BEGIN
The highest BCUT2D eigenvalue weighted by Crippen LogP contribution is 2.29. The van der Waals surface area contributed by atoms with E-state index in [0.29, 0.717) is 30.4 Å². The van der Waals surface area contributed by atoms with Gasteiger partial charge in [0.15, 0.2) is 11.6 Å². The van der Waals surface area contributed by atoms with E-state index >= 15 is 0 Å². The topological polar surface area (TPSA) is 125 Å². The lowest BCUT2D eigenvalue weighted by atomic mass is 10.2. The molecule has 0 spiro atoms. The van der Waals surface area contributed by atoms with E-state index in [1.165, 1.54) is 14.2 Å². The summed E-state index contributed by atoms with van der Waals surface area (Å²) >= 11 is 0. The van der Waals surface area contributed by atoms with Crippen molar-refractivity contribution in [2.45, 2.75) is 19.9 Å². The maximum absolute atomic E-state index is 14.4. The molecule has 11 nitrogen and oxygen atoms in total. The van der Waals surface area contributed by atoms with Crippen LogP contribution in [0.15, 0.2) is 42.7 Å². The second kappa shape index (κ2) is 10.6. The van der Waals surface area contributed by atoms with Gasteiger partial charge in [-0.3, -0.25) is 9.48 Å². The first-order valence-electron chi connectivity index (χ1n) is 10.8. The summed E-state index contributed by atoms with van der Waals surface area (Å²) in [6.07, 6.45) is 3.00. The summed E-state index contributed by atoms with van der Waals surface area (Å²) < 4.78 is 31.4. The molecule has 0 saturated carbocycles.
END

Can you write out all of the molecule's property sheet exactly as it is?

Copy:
The highest BCUT2D eigenvalue weighted by Crippen LogP contribution is 2.29. The van der Waals surface area contributed by atoms with E-state index in [0.29, 0.717) is 30.4 Å². The van der Waals surface area contributed by atoms with Gasteiger partial charge in [0.15, 0.2) is 11.6 Å². The van der Waals surface area contributed by atoms with E-state index >= 15 is 0 Å². The topological polar surface area (TPSA) is 125 Å². The lowest BCUT2D eigenvalue weighted by atomic mass is 10.2. The molecule has 0 spiro atoms. The van der Waals surface area contributed by atoms with E-state index in [1.165, 1.54) is 14.2 Å². The summed E-state index contributed by atoms with van der Waals surface area (Å²) >= 11 is 0. The van der Waals surface area contributed by atoms with Crippen molar-refractivity contribution in [2.45, 2.75) is 19.9 Å². The maximum absolute atomic E-state index is 14.4. The molecule has 11 nitrogen and oxygen atoms in total. The van der Waals surface area contributed by atoms with Crippen LogP contribution in [0.15, 0.2) is 42.7 Å². The second kappa shape index (κ2) is 10.6. The van der Waals surface area contributed by atoms with Gasteiger partial charge in [-0.3, -0.25) is 9.48 Å². The first-order valence-electron chi connectivity index (χ1n) is 10.8. The summed E-state index contributed by atoms with van der Waals surface area (Å²) in [6.07, 6.45) is 3.00. The summed E-state index contributed by atoms with van der Waals surface area (Å²) < 4.78 is 31.4. The molecule has 0 saturated carbocycles.